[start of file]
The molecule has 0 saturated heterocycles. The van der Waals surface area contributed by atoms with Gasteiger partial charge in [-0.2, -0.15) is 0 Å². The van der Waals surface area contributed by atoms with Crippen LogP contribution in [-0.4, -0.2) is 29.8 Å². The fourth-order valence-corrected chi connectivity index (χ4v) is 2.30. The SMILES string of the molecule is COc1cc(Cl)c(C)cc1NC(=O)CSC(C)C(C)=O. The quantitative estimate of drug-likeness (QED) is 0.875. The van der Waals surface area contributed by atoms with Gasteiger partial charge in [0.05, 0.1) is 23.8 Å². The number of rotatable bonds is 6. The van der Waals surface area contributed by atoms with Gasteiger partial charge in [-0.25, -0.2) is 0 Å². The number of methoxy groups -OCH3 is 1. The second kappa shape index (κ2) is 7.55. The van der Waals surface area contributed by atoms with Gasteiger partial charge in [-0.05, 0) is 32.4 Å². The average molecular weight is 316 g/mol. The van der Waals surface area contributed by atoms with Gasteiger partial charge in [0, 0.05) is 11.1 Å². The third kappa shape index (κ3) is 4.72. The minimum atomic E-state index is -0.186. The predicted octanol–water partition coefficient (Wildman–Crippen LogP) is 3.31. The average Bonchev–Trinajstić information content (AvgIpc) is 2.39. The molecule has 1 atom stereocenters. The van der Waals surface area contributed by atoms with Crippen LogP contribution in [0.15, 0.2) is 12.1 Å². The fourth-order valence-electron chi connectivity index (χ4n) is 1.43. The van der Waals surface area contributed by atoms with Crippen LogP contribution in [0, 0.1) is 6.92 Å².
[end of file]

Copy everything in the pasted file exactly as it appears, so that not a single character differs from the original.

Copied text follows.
The molecule has 0 saturated heterocycles. The van der Waals surface area contributed by atoms with Gasteiger partial charge in [-0.2, -0.15) is 0 Å². The van der Waals surface area contributed by atoms with Crippen LogP contribution in [-0.4, -0.2) is 29.8 Å². The fourth-order valence-corrected chi connectivity index (χ4v) is 2.30. The SMILES string of the molecule is COc1cc(Cl)c(C)cc1NC(=O)CSC(C)C(C)=O. The quantitative estimate of drug-likeness (QED) is 0.875. The van der Waals surface area contributed by atoms with Gasteiger partial charge in [0.05, 0.1) is 23.8 Å². The number of rotatable bonds is 6. The van der Waals surface area contributed by atoms with Gasteiger partial charge in [-0.25, -0.2) is 0 Å². The number of methoxy groups -OCH3 is 1. The second kappa shape index (κ2) is 7.55. The van der Waals surface area contributed by atoms with Gasteiger partial charge in [-0.05, 0) is 32.4 Å². The average molecular weight is 316 g/mol. The van der Waals surface area contributed by atoms with Gasteiger partial charge in [0, 0.05) is 11.1 Å². The third kappa shape index (κ3) is 4.72. The minimum atomic E-state index is -0.186. The predicted octanol–water partition coefficient (Wildman–Crippen LogP) is 3.31. The average Bonchev–Trinajstić information content (AvgIpc) is 2.39. The molecule has 1 atom stereocenters. The van der Waals surface area contributed by atoms with Crippen LogP contribution in [0.15, 0.2) is 12.1 Å². The fourth-order valence-electron chi connectivity index (χ4n) is 1.43. The van der Waals surface area contributed by atoms with Crippen LogP contribution in [0, 0.1) is 6.92 Å².